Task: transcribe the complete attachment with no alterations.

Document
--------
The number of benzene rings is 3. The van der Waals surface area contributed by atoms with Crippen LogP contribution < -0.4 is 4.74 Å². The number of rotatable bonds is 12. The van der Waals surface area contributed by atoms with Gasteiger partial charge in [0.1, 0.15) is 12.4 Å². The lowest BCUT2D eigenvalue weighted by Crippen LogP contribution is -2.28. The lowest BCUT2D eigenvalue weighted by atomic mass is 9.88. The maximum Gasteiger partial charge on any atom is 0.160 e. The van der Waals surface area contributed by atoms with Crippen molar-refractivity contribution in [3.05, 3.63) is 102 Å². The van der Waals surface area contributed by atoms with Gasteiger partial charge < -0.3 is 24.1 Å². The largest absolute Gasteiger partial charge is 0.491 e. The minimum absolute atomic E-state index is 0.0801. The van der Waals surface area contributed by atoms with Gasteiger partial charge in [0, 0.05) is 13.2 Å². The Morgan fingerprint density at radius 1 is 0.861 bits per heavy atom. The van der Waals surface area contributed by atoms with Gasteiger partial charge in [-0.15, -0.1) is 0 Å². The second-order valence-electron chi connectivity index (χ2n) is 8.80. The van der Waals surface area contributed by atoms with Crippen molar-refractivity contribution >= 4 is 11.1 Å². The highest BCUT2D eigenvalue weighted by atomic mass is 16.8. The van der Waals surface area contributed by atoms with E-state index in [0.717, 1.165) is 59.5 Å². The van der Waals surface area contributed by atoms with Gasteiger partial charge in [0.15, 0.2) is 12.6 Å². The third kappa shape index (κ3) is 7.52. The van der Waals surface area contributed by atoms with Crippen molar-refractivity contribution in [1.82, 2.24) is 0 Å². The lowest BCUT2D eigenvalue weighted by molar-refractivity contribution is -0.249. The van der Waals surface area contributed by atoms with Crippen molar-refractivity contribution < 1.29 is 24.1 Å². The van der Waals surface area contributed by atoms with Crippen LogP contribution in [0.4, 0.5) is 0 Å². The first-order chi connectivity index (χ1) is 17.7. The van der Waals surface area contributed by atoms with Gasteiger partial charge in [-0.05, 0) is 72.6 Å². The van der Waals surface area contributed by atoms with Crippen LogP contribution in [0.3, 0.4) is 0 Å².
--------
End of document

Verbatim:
The number of benzene rings is 3. The van der Waals surface area contributed by atoms with Crippen LogP contribution < -0.4 is 4.74 Å². The number of rotatable bonds is 12. The van der Waals surface area contributed by atoms with Gasteiger partial charge in [0.1, 0.15) is 12.4 Å². The lowest BCUT2D eigenvalue weighted by Crippen LogP contribution is -2.28. The lowest BCUT2D eigenvalue weighted by atomic mass is 9.88. The maximum Gasteiger partial charge on any atom is 0.160 e. The van der Waals surface area contributed by atoms with Crippen molar-refractivity contribution in [3.05, 3.63) is 102 Å². The van der Waals surface area contributed by atoms with Gasteiger partial charge < -0.3 is 24.1 Å². The largest absolute Gasteiger partial charge is 0.491 e. The minimum absolute atomic E-state index is 0.0801. The van der Waals surface area contributed by atoms with Gasteiger partial charge in [0, 0.05) is 13.2 Å². The Morgan fingerprint density at radius 1 is 0.861 bits per heavy atom. The van der Waals surface area contributed by atoms with Gasteiger partial charge in [-0.15, -0.1) is 0 Å². The second-order valence-electron chi connectivity index (χ2n) is 8.80. The van der Waals surface area contributed by atoms with Crippen molar-refractivity contribution >= 4 is 11.1 Å². The highest BCUT2D eigenvalue weighted by atomic mass is 16.8. The van der Waals surface area contributed by atoms with E-state index in [0.717, 1.165) is 59.5 Å². The van der Waals surface area contributed by atoms with Gasteiger partial charge in [0.15, 0.2) is 12.6 Å². The third kappa shape index (κ3) is 7.52. The van der Waals surface area contributed by atoms with Crippen molar-refractivity contribution in [1.82, 2.24) is 0 Å². The lowest BCUT2D eigenvalue weighted by molar-refractivity contribution is -0.249. The van der Waals surface area contributed by atoms with Crippen molar-refractivity contribution < 1.29 is 24.1 Å². The van der Waals surface area contributed by atoms with Crippen LogP contribution in [0.4, 0.5) is 0 Å². The first-order chi connectivity index (χ1) is 17.7. The van der Waals surface area contributed by atoms with Gasteiger partial charge in [-0.05, 0) is 72.6 Å². The van der Waals surface area contributed by atoms with Crippen LogP contribution in [0.3, 0.4) is 0 Å².